Endura is a well-known UK brand of cycling clothing, especially in the mountain bike category. Recently Endura entered the road cycling category in a big way with the sponsorship of the Movistar ProTour team for six seasons ending in 2019. The partnership with Movistar drove the technological development of fabric, design, and execution for Endura’s road and drop-bar cycling clothing.

Endura FS260 Thermal Bib shorts. © M. Stemp / Cyclocross Magazine

The entire body of the Endura FS260 Pro Thermal bib shorts is Thermoroubaix® fleeced spandex fabric. A small section across the front is a wind-stopping membrane within the fabric. The bib straps are a lighter stretch fabric that has a fleece inner surface with a mesh texture-sort of a fleece mesh. The circumferential leg band is a wide ribbed elastic fabric with a rubbery inner texture. The shorts fabric has a soft hand and a DWR to make water run off the surface. Construction is a multi-panel ergonomic design with a very high front panel. Uniquely, a zipper splits the front panel. Construction quality is very good, with very good stitching, but none of the seams are flatlocked. FS260 Pro Thermal bib shorts are manufactured for Endura in China.

The rubberized leg grippers of the Endura FS260 Pro Thermal bib shorts. © M. Stemp / Cyclocross Magazine

The seat pad is the “Endura 600 series”. This pad has 4 thicknesses with a brushed surface. The thickest is about 5mm with its position correctly under the sit bones. Pad density is medium, similar to Van Rysel. The other thickness zones are around the sit bones, with a channel down the middle. The pad appears quite sophisticated with a soft brushed surface, various thicknesses, and waffle-like foam texture. The pad lays flat so it too has to bend to form to the shape of the shorts.

Endura FS260 Thermal Bib shorts pad has thick and thin zones and a textured surface. It sits fairly flat.© C. Lee / Cyclocross Magazine

Endura logos are on each leg, and twin reflective strips are vertically on the back of each leg elastic band. The inseam is 10 inches

Endura sizing is different than most other brands. I mentioned I am an off-the-shelf medium, but the Endura size chart puts me squarely in the size S. That said, the FS260 Pro Thermal bib shorts fit like a snug M of other brands. Similar to the fit of Castelli M shorts if you are familiar with that brand. If you err on the larger size of M, size up and the Endura M should fit, but always consult the size guide.

The FS260 Pro Thermal bib shorts are unique with a zippered front with wind-stopping panels. The front of the bib comes quite high, an inch past my navel. When bent over in the aero position, the front moves up to the bottom of my solar plexus. The zipper is a necessary feature on these shorts for putting them on, nature breaks and adjusting comfort. If you have a bit of a stomach bulge, the high rise may not be comfortable, or you may leave the zipper down for more comfort.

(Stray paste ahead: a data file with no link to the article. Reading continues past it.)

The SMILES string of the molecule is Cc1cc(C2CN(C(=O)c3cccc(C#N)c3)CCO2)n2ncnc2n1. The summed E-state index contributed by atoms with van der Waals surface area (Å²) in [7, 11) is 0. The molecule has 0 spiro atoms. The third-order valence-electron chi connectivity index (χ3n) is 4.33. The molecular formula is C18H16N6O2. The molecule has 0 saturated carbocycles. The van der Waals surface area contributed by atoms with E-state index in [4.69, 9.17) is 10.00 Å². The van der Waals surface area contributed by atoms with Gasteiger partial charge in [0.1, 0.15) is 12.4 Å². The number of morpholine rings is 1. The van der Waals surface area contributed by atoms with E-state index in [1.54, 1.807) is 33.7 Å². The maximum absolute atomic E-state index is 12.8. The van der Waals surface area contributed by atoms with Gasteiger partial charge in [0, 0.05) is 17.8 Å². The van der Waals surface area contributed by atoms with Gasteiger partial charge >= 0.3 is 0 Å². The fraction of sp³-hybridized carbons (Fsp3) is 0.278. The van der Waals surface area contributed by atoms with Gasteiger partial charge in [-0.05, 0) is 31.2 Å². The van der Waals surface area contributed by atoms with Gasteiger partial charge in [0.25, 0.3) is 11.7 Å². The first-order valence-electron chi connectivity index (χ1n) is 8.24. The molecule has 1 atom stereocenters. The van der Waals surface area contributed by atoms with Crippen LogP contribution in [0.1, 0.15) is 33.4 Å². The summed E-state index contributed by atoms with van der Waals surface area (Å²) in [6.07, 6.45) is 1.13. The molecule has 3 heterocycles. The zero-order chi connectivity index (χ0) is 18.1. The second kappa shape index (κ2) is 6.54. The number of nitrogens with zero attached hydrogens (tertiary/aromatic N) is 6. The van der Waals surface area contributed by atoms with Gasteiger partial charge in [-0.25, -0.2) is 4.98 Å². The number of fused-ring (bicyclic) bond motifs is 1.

Endura FS260 Thermal Bib shorts have a high zippered front. © M. Stemp / Cyclocross Magazine

Thanks to the leg grippers, the shorts stay in place. The gripping strips also hold knee or leg warmers quite well. Alone, the tight rubberized leg band can be uncomfortable for some riders. I think the design of the Endura FS260 is thoughtful – I like the weather protection the high front and small wind-resistant panels theoretically offer. I also like the zipper to accommodate this high front design. However, the high front rise is quirky and might be uncomfortable for some riders. That aside, the overall fit is very good. Construction is average without flatlock seams. Although the pad appears sophisticated, its performance is average.

Rapha is a cycling lifestyle brand founded 18 years ago in London. Rapha popularized subdued cycling fashion, then brilliantly promoted the brand worldwide by opening stores with a club atmosphere, hosting rides and events, and producing videos in diverse locations often featuring cycling icons. Rapha, along with Focus Bicycles, sponsored Cyclocross star and 4 time National Cyclocross Champion Jeremy Powers for many years during the height of his career. Rapha is now a cycling icon itself.

Rapha Pro Team Winter Bib shorts graphics are reflective. © M. Stemp / Cyclocross Magazine

The Rapha Pro Team Winter Bib shorts utilize several fabrics, the majority of the shorts using Thermoroubaix® fleece spandex. The front panels and front of the legs have a wind-blocking layer. The back and crotch fabric is stretch waterproof laminate fabric. The bib straps are a lightly textured stretch fabric in a contrasting color. The circumferential leg band is a wide thick elastic with small rubbery dots on the inner surface.

Leg gripper detail of the Rapha Pro Team Winter bib shorts. © M. Stemp / Cyclocross Magazine

Thermoroubaix® fabric has a soft hand, and even the front wind-blocking panels share that softness. The rear and crotch panels are a bit stiffer. A DWR causes water to run off the surface of all areas of the shorts. The multi-panel, multi-fabric design is ergonomic.